Walla Walla University is home to a diverse array of cultures and backgrounds. Today we’ll embark on an exploration of what it truly means to be part of the growing Hispanic community at WWU and in the rest of the country.
Of the 333 million people living in America, 62.9 million are Hispanic and Latino.  WWU is home to over 1,200 students, 21% of which are of Hispanic or Latin origin. 
Geographically, WWU is found in the wine valley of Walla Walla, which has a population close to 40,000 and a pronounced population of 7,366 Hispanics within the community.
A recent poll conducted by The Collegian found that from a group of 26 students, 42% of students could speak fluent Spanish.  Data from Waterford.org shows almost half a classroom of bilingual students as having “benefits like stronger multitasking skills, creativity, and working memory.” 
Valeria Maldonado, a sophomore social work major, highlighted her own use of both English and Spanish in her learning, including using contrasting words to retain class material. Something so simple yet complex as distinguishing one color from another, and in this case one language to another, can be quite challenging. Maldonado’s comprehensive skill grants her the ability to understand the world from a wider perspective.
“If I have to memorize something and it's hard to memorize, I memorize it in Spanish because it will stick out since the rest is in English,” said Maldonado. 
Diversity within the United States has increased, while the white population has decreased from 63.7% to 57.8% of the population from 2010 to 2020.  WWU’s student body reflects this cultural breakthrough becoming more prevalent in our country. Spanish, among many other languages, has become a means of connecting nations. It becomes more challenging to pin America as an English-speaking nation with research that shows “over 350 languages are spoken throughout homes in the United States.”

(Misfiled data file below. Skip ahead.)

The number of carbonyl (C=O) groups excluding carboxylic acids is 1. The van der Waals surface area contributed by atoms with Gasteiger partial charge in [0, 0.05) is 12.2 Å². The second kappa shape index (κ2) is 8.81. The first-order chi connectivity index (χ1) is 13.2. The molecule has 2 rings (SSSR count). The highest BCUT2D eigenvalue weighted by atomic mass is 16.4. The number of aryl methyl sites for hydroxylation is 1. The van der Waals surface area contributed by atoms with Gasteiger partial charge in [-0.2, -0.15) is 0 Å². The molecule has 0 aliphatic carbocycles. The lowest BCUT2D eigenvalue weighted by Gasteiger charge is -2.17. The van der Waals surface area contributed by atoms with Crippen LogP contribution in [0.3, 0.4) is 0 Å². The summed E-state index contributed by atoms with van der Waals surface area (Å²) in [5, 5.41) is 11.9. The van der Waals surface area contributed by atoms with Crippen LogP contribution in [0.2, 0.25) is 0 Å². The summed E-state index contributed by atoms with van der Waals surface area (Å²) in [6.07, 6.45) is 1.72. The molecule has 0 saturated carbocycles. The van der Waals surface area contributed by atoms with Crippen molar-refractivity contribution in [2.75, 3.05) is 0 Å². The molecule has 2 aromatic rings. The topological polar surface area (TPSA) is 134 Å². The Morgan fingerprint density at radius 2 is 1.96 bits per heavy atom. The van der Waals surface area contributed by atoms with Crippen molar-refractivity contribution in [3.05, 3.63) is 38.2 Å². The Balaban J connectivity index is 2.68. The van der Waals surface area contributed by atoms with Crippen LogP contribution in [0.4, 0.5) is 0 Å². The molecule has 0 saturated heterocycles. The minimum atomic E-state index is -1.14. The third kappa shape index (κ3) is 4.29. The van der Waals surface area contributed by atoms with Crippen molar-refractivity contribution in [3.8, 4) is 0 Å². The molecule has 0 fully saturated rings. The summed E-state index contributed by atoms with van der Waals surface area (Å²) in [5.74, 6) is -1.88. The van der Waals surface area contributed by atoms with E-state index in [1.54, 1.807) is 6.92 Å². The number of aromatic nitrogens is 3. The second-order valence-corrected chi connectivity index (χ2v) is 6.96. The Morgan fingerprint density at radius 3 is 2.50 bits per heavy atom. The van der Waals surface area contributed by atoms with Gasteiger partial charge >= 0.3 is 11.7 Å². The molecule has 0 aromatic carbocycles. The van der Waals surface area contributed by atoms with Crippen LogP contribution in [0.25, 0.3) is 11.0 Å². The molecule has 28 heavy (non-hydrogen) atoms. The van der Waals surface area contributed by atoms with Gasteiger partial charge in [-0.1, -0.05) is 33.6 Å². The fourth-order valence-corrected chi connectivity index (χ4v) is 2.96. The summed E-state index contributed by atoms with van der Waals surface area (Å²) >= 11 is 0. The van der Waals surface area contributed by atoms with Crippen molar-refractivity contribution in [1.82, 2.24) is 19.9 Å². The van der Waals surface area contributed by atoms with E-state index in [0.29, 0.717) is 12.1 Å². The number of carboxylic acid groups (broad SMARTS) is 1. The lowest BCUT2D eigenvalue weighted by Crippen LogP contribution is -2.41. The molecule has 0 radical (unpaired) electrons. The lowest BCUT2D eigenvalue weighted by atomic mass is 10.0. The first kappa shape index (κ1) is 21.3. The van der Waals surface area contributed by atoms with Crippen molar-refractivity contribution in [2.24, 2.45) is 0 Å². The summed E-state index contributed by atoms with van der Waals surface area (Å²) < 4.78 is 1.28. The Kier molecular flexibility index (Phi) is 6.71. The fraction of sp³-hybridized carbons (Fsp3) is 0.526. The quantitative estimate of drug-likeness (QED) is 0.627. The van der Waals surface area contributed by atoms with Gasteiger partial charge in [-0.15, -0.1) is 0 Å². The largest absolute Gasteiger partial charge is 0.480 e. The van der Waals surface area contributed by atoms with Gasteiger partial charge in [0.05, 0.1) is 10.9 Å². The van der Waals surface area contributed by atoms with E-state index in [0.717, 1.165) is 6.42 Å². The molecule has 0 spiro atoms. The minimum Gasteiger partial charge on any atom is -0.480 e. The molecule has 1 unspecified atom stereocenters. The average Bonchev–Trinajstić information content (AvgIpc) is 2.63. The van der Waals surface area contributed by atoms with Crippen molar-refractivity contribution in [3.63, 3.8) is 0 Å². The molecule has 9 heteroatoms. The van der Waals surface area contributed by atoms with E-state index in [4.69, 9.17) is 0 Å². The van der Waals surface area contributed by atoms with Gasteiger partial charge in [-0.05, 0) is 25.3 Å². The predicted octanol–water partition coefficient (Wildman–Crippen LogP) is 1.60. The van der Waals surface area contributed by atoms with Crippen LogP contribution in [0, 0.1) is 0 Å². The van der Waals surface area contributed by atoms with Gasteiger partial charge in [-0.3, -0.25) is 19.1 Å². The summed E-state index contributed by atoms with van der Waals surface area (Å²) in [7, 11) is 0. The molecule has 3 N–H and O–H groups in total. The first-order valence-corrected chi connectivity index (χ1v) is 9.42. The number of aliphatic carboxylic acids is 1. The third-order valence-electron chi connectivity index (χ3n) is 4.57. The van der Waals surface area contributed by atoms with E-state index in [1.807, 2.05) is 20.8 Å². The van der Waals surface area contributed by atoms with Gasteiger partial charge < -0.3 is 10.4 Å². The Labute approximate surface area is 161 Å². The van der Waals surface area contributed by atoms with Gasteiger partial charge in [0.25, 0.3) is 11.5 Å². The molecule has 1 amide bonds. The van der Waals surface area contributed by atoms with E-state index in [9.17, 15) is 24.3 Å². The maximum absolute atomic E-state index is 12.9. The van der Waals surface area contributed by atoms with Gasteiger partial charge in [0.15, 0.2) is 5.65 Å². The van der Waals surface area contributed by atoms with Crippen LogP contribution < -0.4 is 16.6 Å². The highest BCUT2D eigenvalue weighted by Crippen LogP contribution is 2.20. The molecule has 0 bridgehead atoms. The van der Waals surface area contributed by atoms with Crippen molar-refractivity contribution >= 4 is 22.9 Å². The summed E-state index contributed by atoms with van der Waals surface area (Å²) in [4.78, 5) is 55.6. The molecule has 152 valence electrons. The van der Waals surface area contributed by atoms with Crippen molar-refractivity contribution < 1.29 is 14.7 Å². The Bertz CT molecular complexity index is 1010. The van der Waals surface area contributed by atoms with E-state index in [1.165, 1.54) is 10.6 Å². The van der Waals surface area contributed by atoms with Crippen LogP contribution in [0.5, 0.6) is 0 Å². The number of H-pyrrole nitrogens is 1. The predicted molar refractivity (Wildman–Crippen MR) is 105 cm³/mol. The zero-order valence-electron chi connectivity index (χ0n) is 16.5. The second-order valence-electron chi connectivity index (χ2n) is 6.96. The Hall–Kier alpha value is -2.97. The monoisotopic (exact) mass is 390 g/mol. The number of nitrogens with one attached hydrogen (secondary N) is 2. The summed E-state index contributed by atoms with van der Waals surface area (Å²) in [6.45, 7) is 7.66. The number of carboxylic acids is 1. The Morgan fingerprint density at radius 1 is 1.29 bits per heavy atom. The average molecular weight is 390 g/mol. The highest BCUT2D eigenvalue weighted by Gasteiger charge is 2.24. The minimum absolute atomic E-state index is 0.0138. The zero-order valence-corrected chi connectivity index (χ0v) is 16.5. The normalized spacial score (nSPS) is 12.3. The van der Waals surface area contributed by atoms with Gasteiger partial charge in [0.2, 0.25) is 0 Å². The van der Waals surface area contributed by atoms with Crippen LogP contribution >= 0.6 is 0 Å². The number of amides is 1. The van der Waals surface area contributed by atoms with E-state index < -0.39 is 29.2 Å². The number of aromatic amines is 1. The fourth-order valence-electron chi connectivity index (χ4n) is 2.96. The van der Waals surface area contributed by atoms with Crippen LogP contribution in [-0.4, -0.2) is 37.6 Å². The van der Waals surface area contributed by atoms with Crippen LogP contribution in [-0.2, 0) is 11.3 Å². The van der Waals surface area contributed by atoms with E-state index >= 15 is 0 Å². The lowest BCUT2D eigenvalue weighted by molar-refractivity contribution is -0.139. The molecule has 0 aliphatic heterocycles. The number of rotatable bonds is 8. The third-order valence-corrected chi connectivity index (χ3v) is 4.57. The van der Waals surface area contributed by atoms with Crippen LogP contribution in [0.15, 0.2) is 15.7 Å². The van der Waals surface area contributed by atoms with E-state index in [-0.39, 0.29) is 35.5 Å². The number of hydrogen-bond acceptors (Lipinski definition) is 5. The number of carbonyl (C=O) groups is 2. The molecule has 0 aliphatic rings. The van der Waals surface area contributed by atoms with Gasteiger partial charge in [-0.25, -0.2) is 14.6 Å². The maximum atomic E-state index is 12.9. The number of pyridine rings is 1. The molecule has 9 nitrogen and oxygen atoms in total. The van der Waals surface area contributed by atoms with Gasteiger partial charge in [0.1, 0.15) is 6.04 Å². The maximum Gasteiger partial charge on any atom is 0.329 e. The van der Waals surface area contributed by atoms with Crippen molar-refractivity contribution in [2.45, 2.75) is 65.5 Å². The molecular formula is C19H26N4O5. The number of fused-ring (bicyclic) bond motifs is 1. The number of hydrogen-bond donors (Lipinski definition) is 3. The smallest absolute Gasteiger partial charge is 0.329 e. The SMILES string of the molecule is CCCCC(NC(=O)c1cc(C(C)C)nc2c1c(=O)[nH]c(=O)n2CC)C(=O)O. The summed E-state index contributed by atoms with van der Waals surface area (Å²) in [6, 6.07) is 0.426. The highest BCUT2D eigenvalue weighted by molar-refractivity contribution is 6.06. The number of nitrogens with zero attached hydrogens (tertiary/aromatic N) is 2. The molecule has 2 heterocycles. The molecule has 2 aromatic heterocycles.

While English is the most spoken language in the U.S. (with Spanish as the second most spoken language), the U.S. does not have an official language. Maldonado went on to answer whether the United States has an official language, saying, “No, I don’t think so because the U.S. has a lot of diversity. So many languages are spoken. As a social worker, I am going to be able to help twice as many people.” 
Monoglot, those who speak a single language, find themselves distanced by the untapped potential of interacting with those from a different background, and in various ways miss out on the celebration of what makes us different.
Hispanic representation at WWU has become an opportunity for students, faculty, and staff to not only take part in this celebration but also recognize the contributions the Latino and Hispanic community continues to have within the United States.
Some notable American Spanish speakers include the human rights activist and Mexican American Dolores Huerta, co-founder of the United Farm Workers of America; Supreme Court Justice Sonya Sotomayor, who became the first Latina to serve on the highest court in the federal judiciary of the United States; and composer, songwriter, and Grammy Award winner Lin-Manuel Miranda, who was responsible for redefining the entertainment industry. 
As we commemorate Hispanic milestones, we are reminded of the power of Hispanic culture and languages. Through this observance, we can build bridges between people and embrace cultural diversity.